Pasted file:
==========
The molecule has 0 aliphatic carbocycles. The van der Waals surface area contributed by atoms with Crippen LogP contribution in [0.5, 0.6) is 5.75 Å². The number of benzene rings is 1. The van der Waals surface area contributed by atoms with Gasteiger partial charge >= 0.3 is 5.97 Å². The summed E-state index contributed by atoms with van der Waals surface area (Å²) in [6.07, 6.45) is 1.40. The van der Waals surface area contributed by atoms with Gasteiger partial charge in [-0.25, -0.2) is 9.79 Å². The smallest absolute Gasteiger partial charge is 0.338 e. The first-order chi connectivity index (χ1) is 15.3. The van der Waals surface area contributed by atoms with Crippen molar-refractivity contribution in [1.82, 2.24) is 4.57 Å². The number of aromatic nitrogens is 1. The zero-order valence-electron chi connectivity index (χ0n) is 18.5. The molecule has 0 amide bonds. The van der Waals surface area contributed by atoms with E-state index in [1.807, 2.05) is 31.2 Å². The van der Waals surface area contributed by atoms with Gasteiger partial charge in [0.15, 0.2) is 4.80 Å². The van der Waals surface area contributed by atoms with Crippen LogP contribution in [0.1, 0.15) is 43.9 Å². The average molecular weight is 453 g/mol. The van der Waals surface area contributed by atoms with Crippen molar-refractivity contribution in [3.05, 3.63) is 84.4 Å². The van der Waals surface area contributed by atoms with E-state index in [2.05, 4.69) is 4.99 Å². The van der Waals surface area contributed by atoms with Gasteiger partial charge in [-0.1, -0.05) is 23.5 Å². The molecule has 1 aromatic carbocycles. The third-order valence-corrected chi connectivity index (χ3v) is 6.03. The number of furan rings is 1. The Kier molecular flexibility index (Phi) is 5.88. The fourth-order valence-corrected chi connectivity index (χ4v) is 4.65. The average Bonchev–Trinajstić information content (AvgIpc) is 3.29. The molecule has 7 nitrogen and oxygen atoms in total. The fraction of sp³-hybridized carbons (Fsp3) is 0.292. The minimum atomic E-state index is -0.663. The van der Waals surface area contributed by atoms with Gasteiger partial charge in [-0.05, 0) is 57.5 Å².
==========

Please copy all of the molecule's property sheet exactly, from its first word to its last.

The molecule has 0 aliphatic carbocycles. The van der Waals surface area contributed by atoms with Crippen LogP contribution in [0.5, 0.6) is 5.75 Å². The number of benzene rings is 1. The van der Waals surface area contributed by atoms with Gasteiger partial charge >= 0.3 is 5.97 Å². The summed E-state index contributed by atoms with van der Waals surface area (Å²) in [6.07, 6.45) is 1.40. The van der Waals surface area contributed by atoms with Gasteiger partial charge in [-0.25, -0.2) is 9.79 Å². The smallest absolute Gasteiger partial charge is 0.338 e. The first-order chi connectivity index (χ1) is 15.3. The van der Waals surface area contributed by atoms with Crippen molar-refractivity contribution in [1.82, 2.24) is 4.57 Å². The number of aromatic nitrogens is 1. The zero-order valence-electron chi connectivity index (χ0n) is 18.5. The molecule has 0 amide bonds. The van der Waals surface area contributed by atoms with E-state index in [1.807, 2.05) is 31.2 Å². The van der Waals surface area contributed by atoms with Gasteiger partial charge in [0.15, 0.2) is 4.80 Å². The van der Waals surface area contributed by atoms with Crippen LogP contribution in [0.1, 0.15) is 43.9 Å². The average molecular weight is 453 g/mol. The van der Waals surface area contributed by atoms with Crippen molar-refractivity contribution in [3.05, 3.63) is 84.4 Å². The van der Waals surface area contributed by atoms with E-state index in [2.05, 4.69) is 4.99 Å². The van der Waals surface area contributed by atoms with Gasteiger partial charge in [-0.1, -0.05) is 23.5 Å². The molecule has 1 aromatic carbocycles. The third-order valence-corrected chi connectivity index (χ3v) is 6.03. The number of furan rings is 1. The Kier molecular flexibility index (Phi) is 5.88. The fourth-order valence-corrected chi connectivity index (χ4v) is 4.65. The average Bonchev–Trinajstić information content (AvgIpc) is 3.29. The molecule has 7 nitrogen and oxygen atoms in total. The fraction of sp³-hybridized carbons (Fsp3) is 0.292. The minimum atomic E-state index is -0.663. The van der Waals surface area contributed by atoms with Gasteiger partial charge in [-0.05, 0) is 57.5 Å².